Followup to: The Domain of Politics

To create your own political world view you need to know about societies and your own political goals/values. In this post I'll discuss the latter, and in the next post the former.

What sort of goals? Those which you wish to achieve for their own sake, and not because they simply are a means to an end. That is, those goals you value intrinsically. Or, if you believe that there exists only one ultimate goal or value, then think of those means which are not that far removed from being intrinsic goal. That is, a birthday party might be just of instrumental value but most would agree that it is more far away from the intrinsic value than, say, good tires. I will for the rest of the post assume that most people value a lot of things intrinsically, and by values I will denote intrinsic values.

So, I'd like to draw a line between values and that which achieve those values. The latter is what we're trying to figure out what they are, without first proposing what they are. Those are political systems, or parts of them; they are institutions and laws. This is not to say that these things cannot be valued for their own sake – I put value on a system, possibly for aesthetic reasons – but those values should be disentangled from the other benefit a system produces.

With that in mind, you should now list all the things you value in ranking order. To rank them is necessary since we live in a world of scarce resources, so you won't necessarily achieve all your goals, but you will want to achieve those that are most important to you.

Now, what one values may change over time, so naturally what seems to be most important may also change. That which was on place #7 may go to #1 and vice versa. That is, values are changing with new information and a change in one's condition. That said, one's political values don't probably shift all that much. And even if they do, if you can't predict how they will change, you still need them to be able to know what political system is good for you.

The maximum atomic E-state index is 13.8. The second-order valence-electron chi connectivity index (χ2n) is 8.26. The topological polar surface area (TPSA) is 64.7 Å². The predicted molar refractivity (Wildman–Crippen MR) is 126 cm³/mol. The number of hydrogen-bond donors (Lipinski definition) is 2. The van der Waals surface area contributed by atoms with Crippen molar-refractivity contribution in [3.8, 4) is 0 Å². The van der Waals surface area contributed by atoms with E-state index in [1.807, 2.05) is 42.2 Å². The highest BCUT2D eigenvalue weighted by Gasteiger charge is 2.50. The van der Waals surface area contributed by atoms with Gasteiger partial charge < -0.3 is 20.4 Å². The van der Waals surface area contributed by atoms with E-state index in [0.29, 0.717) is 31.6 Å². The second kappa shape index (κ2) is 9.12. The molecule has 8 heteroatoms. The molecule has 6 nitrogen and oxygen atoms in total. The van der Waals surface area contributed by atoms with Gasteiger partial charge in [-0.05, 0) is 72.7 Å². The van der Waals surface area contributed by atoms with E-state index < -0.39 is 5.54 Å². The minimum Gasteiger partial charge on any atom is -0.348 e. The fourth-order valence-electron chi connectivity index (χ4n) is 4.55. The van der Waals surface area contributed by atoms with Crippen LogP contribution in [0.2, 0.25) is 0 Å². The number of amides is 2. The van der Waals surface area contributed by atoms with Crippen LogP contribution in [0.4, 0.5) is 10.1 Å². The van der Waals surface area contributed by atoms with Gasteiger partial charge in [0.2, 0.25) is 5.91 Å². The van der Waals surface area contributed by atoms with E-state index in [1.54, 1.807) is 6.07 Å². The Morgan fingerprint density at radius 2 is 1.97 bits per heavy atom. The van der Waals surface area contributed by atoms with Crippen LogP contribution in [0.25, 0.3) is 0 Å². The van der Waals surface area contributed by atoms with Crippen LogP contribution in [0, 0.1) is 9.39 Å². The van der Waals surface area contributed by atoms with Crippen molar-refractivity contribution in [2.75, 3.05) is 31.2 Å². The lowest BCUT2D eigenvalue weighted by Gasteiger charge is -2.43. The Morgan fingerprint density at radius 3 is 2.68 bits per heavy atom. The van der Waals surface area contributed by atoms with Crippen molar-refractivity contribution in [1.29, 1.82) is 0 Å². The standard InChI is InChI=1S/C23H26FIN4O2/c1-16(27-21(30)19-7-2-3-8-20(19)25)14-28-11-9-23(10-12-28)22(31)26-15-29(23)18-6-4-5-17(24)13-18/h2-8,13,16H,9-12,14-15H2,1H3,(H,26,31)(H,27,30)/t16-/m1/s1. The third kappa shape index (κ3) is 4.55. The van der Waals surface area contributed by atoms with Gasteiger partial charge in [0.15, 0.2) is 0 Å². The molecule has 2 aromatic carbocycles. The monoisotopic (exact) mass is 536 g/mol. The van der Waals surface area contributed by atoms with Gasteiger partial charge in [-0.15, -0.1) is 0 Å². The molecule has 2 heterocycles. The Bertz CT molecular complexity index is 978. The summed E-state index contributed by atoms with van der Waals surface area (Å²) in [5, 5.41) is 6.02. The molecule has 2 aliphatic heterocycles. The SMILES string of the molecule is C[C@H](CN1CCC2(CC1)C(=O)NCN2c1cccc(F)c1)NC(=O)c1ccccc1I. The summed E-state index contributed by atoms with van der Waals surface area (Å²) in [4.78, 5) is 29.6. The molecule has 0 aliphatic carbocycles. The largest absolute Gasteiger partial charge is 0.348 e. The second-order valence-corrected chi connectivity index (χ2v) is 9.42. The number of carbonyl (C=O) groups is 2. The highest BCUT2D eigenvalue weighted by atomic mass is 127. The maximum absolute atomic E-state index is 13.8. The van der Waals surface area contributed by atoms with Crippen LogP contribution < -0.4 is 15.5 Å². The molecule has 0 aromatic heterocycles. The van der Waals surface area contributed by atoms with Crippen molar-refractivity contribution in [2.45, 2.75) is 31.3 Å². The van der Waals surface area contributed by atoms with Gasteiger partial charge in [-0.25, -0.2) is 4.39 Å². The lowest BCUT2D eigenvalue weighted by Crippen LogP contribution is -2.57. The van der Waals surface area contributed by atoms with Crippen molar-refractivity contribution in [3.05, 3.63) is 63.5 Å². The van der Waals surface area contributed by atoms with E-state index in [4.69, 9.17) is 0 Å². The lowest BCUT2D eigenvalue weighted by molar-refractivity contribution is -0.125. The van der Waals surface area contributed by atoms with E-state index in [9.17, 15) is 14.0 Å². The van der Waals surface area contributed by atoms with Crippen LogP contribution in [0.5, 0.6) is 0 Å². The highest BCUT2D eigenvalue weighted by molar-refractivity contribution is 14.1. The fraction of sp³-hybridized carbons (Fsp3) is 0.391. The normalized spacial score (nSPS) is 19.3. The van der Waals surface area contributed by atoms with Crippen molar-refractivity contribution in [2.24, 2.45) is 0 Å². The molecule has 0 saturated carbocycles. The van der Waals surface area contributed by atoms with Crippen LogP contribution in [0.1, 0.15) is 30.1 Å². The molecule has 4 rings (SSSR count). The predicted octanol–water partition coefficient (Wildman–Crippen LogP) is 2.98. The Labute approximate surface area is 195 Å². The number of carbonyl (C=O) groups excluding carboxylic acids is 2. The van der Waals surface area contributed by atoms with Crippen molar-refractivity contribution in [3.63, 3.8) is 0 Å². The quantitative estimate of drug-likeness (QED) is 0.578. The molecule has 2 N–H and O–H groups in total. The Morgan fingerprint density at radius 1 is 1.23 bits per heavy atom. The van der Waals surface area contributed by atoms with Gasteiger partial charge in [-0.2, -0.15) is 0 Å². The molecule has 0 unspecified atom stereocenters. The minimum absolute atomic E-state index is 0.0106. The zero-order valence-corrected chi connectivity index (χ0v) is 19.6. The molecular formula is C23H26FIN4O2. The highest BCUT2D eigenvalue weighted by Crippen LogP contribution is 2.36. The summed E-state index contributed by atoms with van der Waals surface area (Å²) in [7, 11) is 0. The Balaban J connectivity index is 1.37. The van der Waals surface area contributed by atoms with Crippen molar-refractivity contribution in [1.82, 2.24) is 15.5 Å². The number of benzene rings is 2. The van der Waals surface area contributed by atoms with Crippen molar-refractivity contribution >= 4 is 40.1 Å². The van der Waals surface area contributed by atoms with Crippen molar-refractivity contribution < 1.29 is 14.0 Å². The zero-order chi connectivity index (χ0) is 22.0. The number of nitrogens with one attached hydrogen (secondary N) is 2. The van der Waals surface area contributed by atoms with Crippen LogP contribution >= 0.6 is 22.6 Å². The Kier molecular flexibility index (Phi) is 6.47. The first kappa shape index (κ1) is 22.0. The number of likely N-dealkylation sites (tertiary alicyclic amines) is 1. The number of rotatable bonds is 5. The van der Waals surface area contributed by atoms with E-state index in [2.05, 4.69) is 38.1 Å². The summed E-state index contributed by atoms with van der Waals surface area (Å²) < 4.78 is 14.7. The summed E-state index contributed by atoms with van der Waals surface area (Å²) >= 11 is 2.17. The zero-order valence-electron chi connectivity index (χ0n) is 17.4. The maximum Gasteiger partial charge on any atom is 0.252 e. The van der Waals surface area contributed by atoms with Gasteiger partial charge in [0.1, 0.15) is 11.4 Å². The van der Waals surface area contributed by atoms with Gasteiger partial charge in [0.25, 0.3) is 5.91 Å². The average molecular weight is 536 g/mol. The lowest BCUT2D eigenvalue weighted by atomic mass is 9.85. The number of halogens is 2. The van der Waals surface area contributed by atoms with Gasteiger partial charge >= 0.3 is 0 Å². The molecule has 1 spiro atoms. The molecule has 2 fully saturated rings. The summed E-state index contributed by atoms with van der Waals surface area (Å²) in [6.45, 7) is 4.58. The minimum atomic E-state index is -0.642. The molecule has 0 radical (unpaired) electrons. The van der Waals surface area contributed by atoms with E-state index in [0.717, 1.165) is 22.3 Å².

There are many ways to get a feel of what your most highly valued political values are. Introspection, discussing with friends, think through a number of thought experiments, read the literature on what makes most people happy, listen to what experiences have been most horrible or pleasurable to others, etc.. In any case, here's a thought experiment to help with finding your ideological preferences, should you need it:

A genie appears and it says that it will make ten wishes come true and then it will be gone forever. As this genie will make more than three wishes come true it has an added restriction: all wishes need to be political in nature. By luck you get to make the wishes – what do you wish for?

The important thing to remember is that, if you should lose one wish, you will be less sorry to give up your tenth wish than any other. And less sorry to give up the ninth wish than the eight if you lost two wishes, and so on.

To make it clearer what I mean I'll write down some of the things I value. Not my most preferred goals, but those on 11th to 20th place:

  1. Those who have trouble excelling in life should receive whatever help can be given so they may become better.
  2. If someone comes up with a previously unknown idea for improving the world, and if three knowledgeable and unrelated individuals believe the idea is very good, it should only take some hours for everyone to be able to know that this matter is of importance.
  3. Everyone should have access to some means of totally private communication.
  4. There should be no infringement on the right to develop one's mind, whatever technology one uses.
  5. All animals should be, if the technology ever becomes available, sufficiently mentally enhanced to be given the choice of whether or not to become as intelligent (or more) as humans.